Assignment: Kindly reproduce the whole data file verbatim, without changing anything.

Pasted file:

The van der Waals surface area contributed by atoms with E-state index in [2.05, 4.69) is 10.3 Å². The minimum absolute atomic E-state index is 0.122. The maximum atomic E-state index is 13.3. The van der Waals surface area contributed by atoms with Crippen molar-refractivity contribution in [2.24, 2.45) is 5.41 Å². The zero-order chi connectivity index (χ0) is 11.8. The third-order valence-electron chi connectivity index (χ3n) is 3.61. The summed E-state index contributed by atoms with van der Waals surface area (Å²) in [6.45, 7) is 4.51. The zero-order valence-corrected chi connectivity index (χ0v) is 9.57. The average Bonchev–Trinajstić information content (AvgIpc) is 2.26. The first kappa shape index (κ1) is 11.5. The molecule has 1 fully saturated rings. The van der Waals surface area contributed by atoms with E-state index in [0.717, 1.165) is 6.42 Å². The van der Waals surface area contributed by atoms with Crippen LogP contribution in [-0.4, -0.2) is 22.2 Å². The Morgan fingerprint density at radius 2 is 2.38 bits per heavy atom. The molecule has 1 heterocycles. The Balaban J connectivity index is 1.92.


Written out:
The van der Waals surface area contributed by atoms with E-state index in [2.05, 4.69) is 10.3 Å². The minimum absolute atomic E-state index is 0.122. The maximum atomic E-state index is 13.3. The van der Waals surface area contributed by atoms with Crippen molar-refractivity contribution in [2.24, 2.45) is 5.41 Å². The zero-order chi connectivity index (χ0) is 11.8. The third-order valence-electron chi connectivity index (χ3n) is 3.61. The summed E-state index contributed by atoms with van der Waals surface area (Å²) in [6.45, 7) is 4.51. The zero-order valence-corrected chi connectivity index (χ0v) is 9.57. The average Bonchev–Trinajstić information content (AvgIpc) is 2.26. The first kappa shape index (κ1) is 11.5. The molecule has 1 fully saturated rings. The van der Waals surface area contributed by atoms with E-state index in [0.717, 1.165) is 6.42 Å². The van der Waals surface area contributed by atoms with Crippen LogP contribution in [-0.4, -0.2) is 22.2 Å². The Morgan fingerprint density at radius 2 is 2.38 bits per heavy atom. The molecule has 1 heterocycles. The Balaban J connectivity index is 1.92.